The immediate fallout, from Raina’s gambit, was a scattering of wolves, and two of the episode’s three hens coming home to roost. While Whitehall observed uproot protocol, the Doctor had a less conventional solution to his frustrations; and frankly, I don’t know which of the two should be more concerned about the other. For the time being, however, there’s a whole lot of evil eye looking Team Coulson’s way. Coulson, in the meantime, decided to bring Skye in on his code scratching affliction. There was more to the gesture than a trust building exercise; Skye actually had an idea of what he has been dealing with.
A simple rule of thought: when addressing an issue of grave concern, regarding someone like Skye, it’s kind of important you don’t take your eye off the prize. You’d think they learned this back during Skye’s rabble rousing hacker days. So much could have gone wrong, with Skye getting to the Doctor’s place before it could be scoped out. Skye’s abduction, boobie trap taking out whole team… all in all, they got off easy – with Doc just getting eyes on full grown Skye – especially since Skye’s reaction to his ‘handiwork’ took him to his mean place.
I was pleasantly surprised by the brevity of the Mole arc; half-expecting the showrunners to milk the various threads (Fitz-faux Simmons, Simmons under the gun, and establishing HYDRA’s intimidating chief of security) to at least mid-season. The fact that they did wrap things up (satisfactorily, at that) suggests a timeline too busy to dwell on Simmons on a wire – and that’s a good thing.
As such, we were treated to a continuation of the season’s fast pace, an encouraging (some might say touching, but I plead manliness) corner turned, for the Fitz (Iain De Caestecker)-Simmons dynamic, an entirely new dynamic, involving Hunter (someone needed to put him back in check), and a ramping up of the Big Bad factor. Not bad, for an opening run. In fact, at this rate (and if the last two episodes were any indication), there may be little daylight between season two’s principal episodes, and its filler. That would be a great thing.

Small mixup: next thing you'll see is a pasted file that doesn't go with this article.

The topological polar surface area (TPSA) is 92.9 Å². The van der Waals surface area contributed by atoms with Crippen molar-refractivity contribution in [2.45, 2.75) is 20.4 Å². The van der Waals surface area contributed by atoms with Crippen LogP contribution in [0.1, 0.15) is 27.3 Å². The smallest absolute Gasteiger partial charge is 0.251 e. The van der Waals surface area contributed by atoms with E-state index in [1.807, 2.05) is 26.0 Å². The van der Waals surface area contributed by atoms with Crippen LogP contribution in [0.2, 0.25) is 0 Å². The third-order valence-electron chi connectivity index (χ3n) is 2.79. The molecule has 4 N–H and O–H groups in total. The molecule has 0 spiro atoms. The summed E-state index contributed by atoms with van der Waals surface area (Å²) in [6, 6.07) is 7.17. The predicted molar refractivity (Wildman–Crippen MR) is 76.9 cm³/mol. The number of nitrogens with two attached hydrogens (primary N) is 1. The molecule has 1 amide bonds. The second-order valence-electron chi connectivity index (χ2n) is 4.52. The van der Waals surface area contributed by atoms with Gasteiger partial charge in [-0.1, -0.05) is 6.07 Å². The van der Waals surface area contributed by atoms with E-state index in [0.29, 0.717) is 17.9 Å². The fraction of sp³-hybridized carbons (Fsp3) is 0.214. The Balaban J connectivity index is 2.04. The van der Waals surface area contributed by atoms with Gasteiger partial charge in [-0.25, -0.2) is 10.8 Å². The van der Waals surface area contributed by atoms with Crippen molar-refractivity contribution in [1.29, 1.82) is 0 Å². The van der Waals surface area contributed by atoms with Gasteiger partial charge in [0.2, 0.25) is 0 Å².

Bobbi Morse: holy moley. I was almost saddened by her role on the show, going forward; Adrianne Palicki put enough charisma & physicality on display to warrant some big screen time. What I saw to be a throwback to the Black Widow’s first action, for Iron Man 2, sort of reinforced that view. With the Black Widow having already racked up quality time with Captain America, and the source history of Bobbi’s character, having Palicki cross paths with Jeremy Renner‘s Hawkeye doesn’t seem all that unreasonable. It’s not like she’s a stranger to playing comic characters on the big screen, after all (even if G.I. Joe: Retaliation amounted to little more than an irony binge, and a poorly conceived Wonder Woman TV treatment left her as another more logical choice Zack Snyder did not take). Her addition presents one more opportunity to bridge the gap between Agents, and the larger MCU.
Regarding Agent‘s role in the MCU, I must say that the lingering effects of The Winter Soldier continues to do wonders for the series. Overall shifts, in character, character dynamics, and general tone, were improvements borne of the agency’s underground status. The ‘gone dark’ scenario has always brought out the best of the Cloak & Dagger action genre, and for Agents, it has been no different. In hind sight, I’d say comfort – afforded to an all-seeing, long-reaching, ridiculously well funded authoritarian organization – was a primary drag on the first season. The agents were glorified Feds, looking into X-Files cases, with a Lone Gunman in tow, and Centipede was no HYDRA.
Losing that overseer’s authority, and being declared international criminals, has meant perpetual tension, no time for the luxury of schmaltz, and a new energy to the action, as the stakes have greatly expanded.